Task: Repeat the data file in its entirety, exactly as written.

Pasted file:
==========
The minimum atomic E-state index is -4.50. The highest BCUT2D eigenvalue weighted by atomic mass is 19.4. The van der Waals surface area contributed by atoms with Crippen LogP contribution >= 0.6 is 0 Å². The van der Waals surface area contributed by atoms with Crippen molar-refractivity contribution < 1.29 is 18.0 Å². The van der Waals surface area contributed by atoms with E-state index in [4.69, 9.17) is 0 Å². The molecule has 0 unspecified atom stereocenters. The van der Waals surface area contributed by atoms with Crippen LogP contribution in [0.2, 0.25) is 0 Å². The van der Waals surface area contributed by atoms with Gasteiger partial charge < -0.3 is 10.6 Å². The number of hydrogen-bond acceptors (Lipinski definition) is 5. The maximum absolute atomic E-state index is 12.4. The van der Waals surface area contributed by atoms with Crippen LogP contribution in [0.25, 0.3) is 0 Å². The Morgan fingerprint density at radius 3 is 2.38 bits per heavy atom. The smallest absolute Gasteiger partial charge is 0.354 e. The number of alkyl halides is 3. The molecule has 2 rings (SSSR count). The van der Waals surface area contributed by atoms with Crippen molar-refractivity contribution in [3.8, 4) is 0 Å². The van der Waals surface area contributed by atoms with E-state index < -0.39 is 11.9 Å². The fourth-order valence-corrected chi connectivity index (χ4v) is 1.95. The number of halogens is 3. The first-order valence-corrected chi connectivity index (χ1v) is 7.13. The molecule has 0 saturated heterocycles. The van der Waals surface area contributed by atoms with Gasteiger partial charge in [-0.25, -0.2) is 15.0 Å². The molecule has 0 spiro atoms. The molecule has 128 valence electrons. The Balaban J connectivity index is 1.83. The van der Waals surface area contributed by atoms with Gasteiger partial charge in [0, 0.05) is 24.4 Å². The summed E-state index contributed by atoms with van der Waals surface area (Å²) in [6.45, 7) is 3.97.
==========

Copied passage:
The minimum atomic E-state index is -4.50. The highest BCUT2D eigenvalue weighted by atomic mass is 19.4. The van der Waals surface area contributed by atoms with Crippen LogP contribution >= 0.6 is 0 Å². The van der Waals surface area contributed by atoms with Crippen molar-refractivity contribution < 1.29 is 18.0 Å². The van der Waals surface area contributed by atoms with E-state index in [4.69, 9.17) is 0 Å². The molecule has 0 unspecified atom stereocenters. The van der Waals surface area contributed by atoms with Crippen LogP contribution in [0.2, 0.25) is 0 Å². The van der Waals surface area contributed by atoms with Gasteiger partial charge < -0.3 is 10.6 Å². The number of hydrogen-bond acceptors (Lipinski definition) is 5. The maximum absolute atomic E-state index is 12.4. The van der Waals surface area contributed by atoms with Crippen LogP contribution in [0.25, 0.3) is 0 Å². The Morgan fingerprint density at radius 3 is 2.38 bits per heavy atom. The smallest absolute Gasteiger partial charge is 0.354 e. The number of alkyl halides is 3. The molecule has 2 rings (SSSR count). The van der Waals surface area contributed by atoms with Crippen molar-refractivity contribution in [3.8, 4) is 0 Å². The van der Waals surface area contributed by atoms with E-state index < -0.39 is 11.9 Å². The fourth-order valence-corrected chi connectivity index (χ4v) is 1.95. The number of halogens is 3. The first-order valence-corrected chi connectivity index (χ1v) is 7.13. The molecule has 0 saturated heterocycles. The van der Waals surface area contributed by atoms with Gasteiger partial charge in [-0.25, -0.2) is 15.0 Å². The molecule has 0 spiro atoms. The molecule has 128 valence electrons. The Balaban J connectivity index is 1.83. The van der Waals surface area contributed by atoms with Gasteiger partial charge in [0, 0.05) is 24.4 Å². The summed E-state index contributed by atoms with van der Waals surface area (Å²) in [6.45, 7) is 3.97.